UNDP experts are selecting sites for social care restoration as part of a UNDP and Government of Japan project in the Donetsk and Lugansk regions of Ukraine. Photo: UNDP Ukraine
Adopting a unanimous resolution, the 15-member Council endorsed the ‘Package of measures for the Implementation of the Minsk Agreements,’ which was adopted and signed in Minsk on 12 February. That agreement is annexed to the resolution. It states that the immediate and comprehensive ceasefire in certain areas of the Donetsk and Luhansk regions went into effect on 15 February, 12am local time.
Today, Council Members also welcomed the Declaration by the Presidents of Russia, Ukraine, France, and the Chancellor of Germany in support of the Minsk Agreements (Annex II), and their continuing commitment to its implementation.
The Council called on all parties to fully implement the ‘Package of Measures,’ including a comprehensive ceasefire as provided for therein. It also decided to remain seized of the matter.
In a separate statement read out to reporters by Ambassador Jieyi Liu of China, which holds the Council’s presidency for the month, Council members expressed grave concern over the continued fighting in and around Debaltseve, Ukraine, which has resulted in numerous casualties.
The Council called on all parties to ‘immediately cease hostilities and abide by commitments agreed in Minsk,’ including facilitating access for the OSCE Special Monitoring Mission to monitor and verify compliance with the Minsk Agreements. The Council further called on all parties to treat detained individuals humanely.
The Security Council said it regretted that despite the announcement of a ceasefire on 15 February, violence has continued in recent days in some parties of eastern Ukraine.
Echoing that sentiment, the Office of the UN High Commissioner for Human Rights (OHCHR) also expressed concern by reports of continued shelling and trapped civilians in Debaltseve.
While reliable information on the fighting or casualties in the area has yet to be verified, spokesperson Rupert Colville said “We believe there may be a few thousand hiding in cellars, struggling to get food, water and other basic necessities. It is unclear how many civilians are still there.”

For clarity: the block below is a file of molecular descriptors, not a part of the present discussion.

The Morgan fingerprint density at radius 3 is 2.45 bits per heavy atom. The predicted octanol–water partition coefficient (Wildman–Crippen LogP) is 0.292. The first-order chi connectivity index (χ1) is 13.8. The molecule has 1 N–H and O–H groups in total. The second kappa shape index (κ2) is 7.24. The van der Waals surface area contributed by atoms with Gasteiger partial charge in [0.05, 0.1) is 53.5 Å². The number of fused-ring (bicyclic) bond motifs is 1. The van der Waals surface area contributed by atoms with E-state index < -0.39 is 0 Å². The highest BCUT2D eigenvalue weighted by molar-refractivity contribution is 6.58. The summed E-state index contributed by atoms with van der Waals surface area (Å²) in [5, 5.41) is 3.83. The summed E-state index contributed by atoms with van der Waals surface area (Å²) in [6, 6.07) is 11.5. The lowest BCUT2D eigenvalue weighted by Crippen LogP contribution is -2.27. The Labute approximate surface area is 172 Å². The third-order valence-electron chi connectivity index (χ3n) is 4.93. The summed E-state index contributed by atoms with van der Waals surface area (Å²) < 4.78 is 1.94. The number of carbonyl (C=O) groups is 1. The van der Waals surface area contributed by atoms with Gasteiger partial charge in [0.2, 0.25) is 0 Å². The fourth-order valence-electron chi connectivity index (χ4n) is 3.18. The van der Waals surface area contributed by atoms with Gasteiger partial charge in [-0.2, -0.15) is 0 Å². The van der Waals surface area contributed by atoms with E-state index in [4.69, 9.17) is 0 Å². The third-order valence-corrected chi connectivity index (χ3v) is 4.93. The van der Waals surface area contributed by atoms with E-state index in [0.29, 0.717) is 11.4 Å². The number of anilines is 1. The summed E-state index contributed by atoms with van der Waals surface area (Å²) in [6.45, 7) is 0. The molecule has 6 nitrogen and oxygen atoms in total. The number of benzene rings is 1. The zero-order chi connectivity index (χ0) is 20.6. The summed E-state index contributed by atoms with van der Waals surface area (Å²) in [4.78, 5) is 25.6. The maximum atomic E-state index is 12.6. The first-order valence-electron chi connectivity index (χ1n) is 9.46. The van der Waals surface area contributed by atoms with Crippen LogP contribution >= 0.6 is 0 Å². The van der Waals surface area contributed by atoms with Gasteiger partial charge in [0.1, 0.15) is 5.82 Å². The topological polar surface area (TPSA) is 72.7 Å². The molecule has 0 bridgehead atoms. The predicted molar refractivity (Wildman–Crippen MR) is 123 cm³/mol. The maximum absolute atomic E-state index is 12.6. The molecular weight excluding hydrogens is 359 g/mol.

Intense hostilities marked the days preceding the midnight ceasefire of 15 February, with dispatches reporting numerous military and civilian casualties.
Although the first two days of the truce witnessed a dramatic decrease in the number of causalities reported, especially amongst civilians, artillery and small arms exchanges did not cease completely.
“Their impact on civilian population, apparently, decreased considerably,” Mr. Colville confirmed. “So far we have only been able to document a few cases: two civilians were reported killed in Popasna in Luhansk region on Sunday, and several civilians were reported wounded in Avdiivka in Donetsk region on Monday.”
At the same, OHCHR continues to work on verifying these and other reports of civilian casualties during the ceasefire period.
The data available at this point reveals that since the beginning of the conflict – that began in mid-April 2014, until the 15 February truce – 5,665 people have been killed and 13,961 wounded in the east of Ukraine.
The UN Human Rights Mission in Ukraine and the World Health Organization (WHO) anticipate a further increase in figures in the coming days as casualty reporting during the ongoing hostilities, prior to the pre-ceasefire period was considerably delayed due.
The UN Human Rights Office will issue its next full report on the human rights situation in Ukraine on 2 March 2015.
The Ukraine crisis began to deepen in late February 2014 when it evolved from an initial internal political crisis into violent clashes in parts of the country. It later reached full- scale conflict in the east. Despite an earlier Minsk cease-fire, the situation in Ukraine has since continuously deteriorated, with serious consequences for the country’s unity, territorial integrity and stability.